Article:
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 [quote="Antrax"]This one I don't know the answer to. Alice and Bob are playing the following game: toss two fair dice. If they come up 6 6, Alice wins. If their sum is 7 and their sum was 7 last roll, Bob wins. Otherwise, keep playing. The question is, what's Alice's chance of winning the game. My own approach was to note that [[spoiler]from the second turn onward, their chances of winning (given that they are still playing) are equal, so I figured Alice's chance is her chance to win on the first turn, plus 35/72. [/spoiler]] However, the simulation shows a greater percentage than this would indicate, and I can't blame it all on C's RNG. So, what's the correct calculation?[/quote]
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referee
Posted: Mon Sep 13, 2010 12:05 am    Post subject: 1

you take the vector [1 0 0 0] (The game starts in state X, with probability 1), and multiply by the transition matrix. This yields the probability of each state after turn 1.

Then you take this vector and multiply by the transition matrix again, yielding the probability of we being in each state after turn 2.

You keep multiplying by the transition matrix, and at some point it will stabilize. (You better program that), and that will show us the probability of each state being the final state.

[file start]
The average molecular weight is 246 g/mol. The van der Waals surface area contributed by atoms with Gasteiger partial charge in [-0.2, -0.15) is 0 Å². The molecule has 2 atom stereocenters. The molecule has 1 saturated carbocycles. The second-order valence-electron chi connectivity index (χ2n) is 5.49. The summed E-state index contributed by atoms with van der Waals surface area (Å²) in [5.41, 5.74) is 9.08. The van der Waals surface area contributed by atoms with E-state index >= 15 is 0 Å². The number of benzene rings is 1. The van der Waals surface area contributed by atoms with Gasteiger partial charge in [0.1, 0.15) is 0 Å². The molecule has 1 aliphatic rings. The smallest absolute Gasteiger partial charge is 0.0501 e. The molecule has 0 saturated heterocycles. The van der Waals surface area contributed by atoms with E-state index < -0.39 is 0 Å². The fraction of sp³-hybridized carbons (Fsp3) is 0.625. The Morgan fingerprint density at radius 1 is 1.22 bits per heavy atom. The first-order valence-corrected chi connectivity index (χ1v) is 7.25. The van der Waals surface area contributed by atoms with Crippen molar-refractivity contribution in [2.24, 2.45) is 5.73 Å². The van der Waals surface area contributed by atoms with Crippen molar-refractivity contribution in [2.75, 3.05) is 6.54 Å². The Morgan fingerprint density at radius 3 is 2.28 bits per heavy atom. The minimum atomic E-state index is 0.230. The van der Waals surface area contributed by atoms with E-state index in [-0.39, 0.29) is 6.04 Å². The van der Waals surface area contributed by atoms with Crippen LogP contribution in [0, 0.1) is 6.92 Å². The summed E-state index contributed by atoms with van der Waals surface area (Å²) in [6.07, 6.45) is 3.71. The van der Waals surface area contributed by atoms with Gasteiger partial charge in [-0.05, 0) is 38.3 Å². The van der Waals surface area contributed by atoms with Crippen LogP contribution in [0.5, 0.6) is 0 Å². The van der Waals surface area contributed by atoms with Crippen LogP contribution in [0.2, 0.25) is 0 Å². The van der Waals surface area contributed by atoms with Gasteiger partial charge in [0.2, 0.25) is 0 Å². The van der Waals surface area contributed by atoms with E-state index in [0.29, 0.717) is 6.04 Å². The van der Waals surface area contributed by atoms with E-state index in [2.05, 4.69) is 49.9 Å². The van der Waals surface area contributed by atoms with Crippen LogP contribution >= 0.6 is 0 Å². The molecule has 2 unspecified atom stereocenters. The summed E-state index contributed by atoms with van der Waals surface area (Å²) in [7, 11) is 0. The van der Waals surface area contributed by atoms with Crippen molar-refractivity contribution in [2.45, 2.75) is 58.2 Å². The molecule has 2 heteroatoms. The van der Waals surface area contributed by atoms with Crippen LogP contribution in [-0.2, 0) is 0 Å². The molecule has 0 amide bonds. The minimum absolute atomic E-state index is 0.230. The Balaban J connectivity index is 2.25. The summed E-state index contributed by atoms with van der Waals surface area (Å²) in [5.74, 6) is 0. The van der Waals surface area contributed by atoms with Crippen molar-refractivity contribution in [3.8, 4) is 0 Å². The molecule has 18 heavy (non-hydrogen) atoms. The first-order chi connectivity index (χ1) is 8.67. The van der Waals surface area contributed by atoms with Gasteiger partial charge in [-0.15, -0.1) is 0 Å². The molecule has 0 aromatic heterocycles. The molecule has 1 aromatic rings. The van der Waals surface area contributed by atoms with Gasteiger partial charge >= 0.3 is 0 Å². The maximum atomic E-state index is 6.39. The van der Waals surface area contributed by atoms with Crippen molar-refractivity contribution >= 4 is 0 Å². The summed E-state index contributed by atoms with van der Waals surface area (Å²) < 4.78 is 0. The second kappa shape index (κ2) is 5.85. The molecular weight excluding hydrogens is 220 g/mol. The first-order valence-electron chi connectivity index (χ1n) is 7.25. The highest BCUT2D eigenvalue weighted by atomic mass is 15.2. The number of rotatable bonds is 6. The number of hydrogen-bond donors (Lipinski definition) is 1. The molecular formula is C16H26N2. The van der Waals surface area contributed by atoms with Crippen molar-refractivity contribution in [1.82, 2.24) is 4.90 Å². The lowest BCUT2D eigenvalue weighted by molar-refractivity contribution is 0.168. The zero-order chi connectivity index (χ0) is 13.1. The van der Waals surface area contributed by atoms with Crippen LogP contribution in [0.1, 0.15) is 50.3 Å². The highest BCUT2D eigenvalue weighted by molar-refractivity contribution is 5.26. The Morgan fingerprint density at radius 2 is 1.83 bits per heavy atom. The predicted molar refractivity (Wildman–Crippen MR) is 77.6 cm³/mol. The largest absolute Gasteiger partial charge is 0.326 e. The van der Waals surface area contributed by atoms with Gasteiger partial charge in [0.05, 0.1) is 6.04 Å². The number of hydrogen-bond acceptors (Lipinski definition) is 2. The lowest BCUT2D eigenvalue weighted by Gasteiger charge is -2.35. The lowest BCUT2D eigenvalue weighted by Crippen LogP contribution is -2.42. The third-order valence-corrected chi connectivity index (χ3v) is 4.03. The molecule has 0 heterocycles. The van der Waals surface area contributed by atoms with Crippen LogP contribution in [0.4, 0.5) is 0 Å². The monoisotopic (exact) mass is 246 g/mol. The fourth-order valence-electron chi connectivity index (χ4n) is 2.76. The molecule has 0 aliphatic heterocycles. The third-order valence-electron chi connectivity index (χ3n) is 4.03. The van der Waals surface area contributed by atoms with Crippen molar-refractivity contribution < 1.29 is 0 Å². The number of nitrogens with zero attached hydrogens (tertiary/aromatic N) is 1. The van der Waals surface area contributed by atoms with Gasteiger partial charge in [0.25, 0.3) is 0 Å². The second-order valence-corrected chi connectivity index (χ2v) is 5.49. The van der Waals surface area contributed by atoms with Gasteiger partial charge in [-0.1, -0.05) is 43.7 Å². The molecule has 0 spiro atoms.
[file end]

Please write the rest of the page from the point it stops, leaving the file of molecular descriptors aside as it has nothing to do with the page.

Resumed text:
Zag
Posted: Sun Sep 12, 2010 11:56 pm    Post subject: 0

Nothing at all. My first quick glance at it was flawed, and then I never looked back at it. I had thought that you hadn't taken the more complex cases into account, but that was because it didn't use the approach I expected. I agree your approach is simpler (and therefore better). Also, it was first.
duke gnome*
Posted: Sun Sep 12, 2010 11:44 pm    Post subject: -1

Apart from the mixup of names I don't know what you guys are finding wrong with post 2, and why you want to complicate the simple logic.
Zag
Posted: Sun Sep 12, 2010 8:12 pm    Post subject: -2

LOL. referee, I have no idea what you meant there. I like probability questions, but most of it is intuition and self-taught. And I don't know what one would do with the matrix. So, are you agreeing that my answer is correct, or not?
referee
Posted: Sun Sep 12, 2010 7:41 pm    Post subject: -3

What Zag did is called a Markov Chain

You have a transition matrix and apply it to the starting vector until it stabilizes.

Code:

29/36  1/6  1/36    0
29/36   0   1/36   1/6
0     0     1     0
0     0     0     1

And the initial vector is 1 0 0 0
Chuck
Posted: Sun Sep 12, 2010 7:19 pm    Post subject: -4

I had Alice win 8,616,762 of 16,000,000 simulations which is 53.8547625%. That's real close to Zag's calculation.
Zag
Posted: Sun Sep 12, 2010 7:07 pm    Post subject: -5

Chuck, that's (nearly) what I get, too.

T and B, when you look only at pairs of rolls, you are missing some of Bob's wins, where the second roll is a 7, then the first roll of the next pair.

This was my approach:
1. Make a state diagram with 4 states: